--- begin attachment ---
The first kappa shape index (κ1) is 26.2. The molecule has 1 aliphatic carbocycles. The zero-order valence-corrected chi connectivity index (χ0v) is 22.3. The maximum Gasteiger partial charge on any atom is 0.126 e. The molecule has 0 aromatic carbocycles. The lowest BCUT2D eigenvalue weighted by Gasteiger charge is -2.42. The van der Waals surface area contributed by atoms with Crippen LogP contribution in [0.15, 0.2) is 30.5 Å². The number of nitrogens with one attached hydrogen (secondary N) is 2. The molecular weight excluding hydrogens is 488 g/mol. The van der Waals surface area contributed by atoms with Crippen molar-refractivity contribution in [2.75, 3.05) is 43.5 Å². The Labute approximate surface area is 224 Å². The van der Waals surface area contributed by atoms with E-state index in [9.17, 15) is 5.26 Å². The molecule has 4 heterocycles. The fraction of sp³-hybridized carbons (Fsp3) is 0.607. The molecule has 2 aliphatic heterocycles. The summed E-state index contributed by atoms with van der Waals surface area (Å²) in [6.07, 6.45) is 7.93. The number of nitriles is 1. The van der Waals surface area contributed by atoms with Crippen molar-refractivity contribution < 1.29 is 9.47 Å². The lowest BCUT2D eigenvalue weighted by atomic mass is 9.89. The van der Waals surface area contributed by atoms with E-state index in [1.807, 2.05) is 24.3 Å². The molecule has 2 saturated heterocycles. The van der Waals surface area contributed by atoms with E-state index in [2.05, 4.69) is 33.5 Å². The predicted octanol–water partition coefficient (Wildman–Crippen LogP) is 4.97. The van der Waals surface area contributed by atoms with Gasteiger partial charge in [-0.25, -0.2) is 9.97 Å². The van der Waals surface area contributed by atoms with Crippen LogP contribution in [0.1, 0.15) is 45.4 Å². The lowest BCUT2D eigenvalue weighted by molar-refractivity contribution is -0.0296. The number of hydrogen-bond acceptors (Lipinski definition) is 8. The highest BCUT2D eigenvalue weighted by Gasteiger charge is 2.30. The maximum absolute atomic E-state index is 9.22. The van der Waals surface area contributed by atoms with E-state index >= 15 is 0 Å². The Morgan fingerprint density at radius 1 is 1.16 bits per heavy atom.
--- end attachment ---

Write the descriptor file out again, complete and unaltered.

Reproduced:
The first kappa shape index (κ1) is 26.2. The molecule has 1 aliphatic carbocycles. The zero-order valence-corrected chi connectivity index (χ0v) is 22.3. The maximum Gasteiger partial charge on any atom is 0.126 e. The molecule has 0 aromatic carbocycles. The lowest BCUT2D eigenvalue weighted by Gasteiger charge is -2.42. The van der Waals surface area contributed by atoms with Crippen LogP contribution in [0.15, 0.2) is 30.5 Å². The number of nitrogens with one attached hydrogen (secondary N) is 2. The molecular weight excluding hydrogens is 488 g/mol. The van der Waals surface area contributed by atoms with Crippen molar-refractivity contribution in [2.75, 3.05) is 43.5 Å². The Labute approximate surface area is 224 Å². The van der Waals surface area contributed by atoms with E-state index in [9.17, 15) is 5.26 Å². The molecule has 4 heterocycles. The fraction of sp³-hybridized carbons (Fsp3) is 0.607. The molecule has 2 aliphatic heterocycles. The summed E-state index contributed by atoms with van der Waals surface area (Å²) in [6.07, 6.45) is 7.93. The number of nitriles is 1. The van der Waals surface area contributed by atoms with Crippen molar-refractivity contribution < 1.29 is 9.47 Å². The lowest BCUT2D eigenvalue weighted by atomic mass is 9.89. The van der Waals surface area contributed by atoms with E-state index in [1.807, 2.05) is 24.3 Å². The molecule has 2 saturated heterocycles. The van der Waals surface area contributed by atoms with E-state index in [2.05, 4.69) is 33.5 Å². The predicted octanol–water partition coefficient (Wildman–Crippen LogP) is 4.97. The van der Waals surface area contributed by atoms with Gasteiger partial charge in [-0.25, -0.2) is 9.97 Å². The van der Waals surface area contributed by atoms with Crippen LogP contribution in [0.1, 0.15) is 45.4 Å². The lowest BCUT2D eigenvalue weighted by molar-refractivity contribution is -0.0296. The number of hydrogen-bond acceptors (Lipinski definition) is 8. The highest BCUT2D eigenvalue weighted by Gasteiger charge is 2.30. The maximum absolute atomic E-state index is 9.22. The van der Waals surface area contributed by atoms with E-state index >= 15 is 0 Å². The Morgan fingerprint density at radius 1 is 1.16 bits per heavy atom.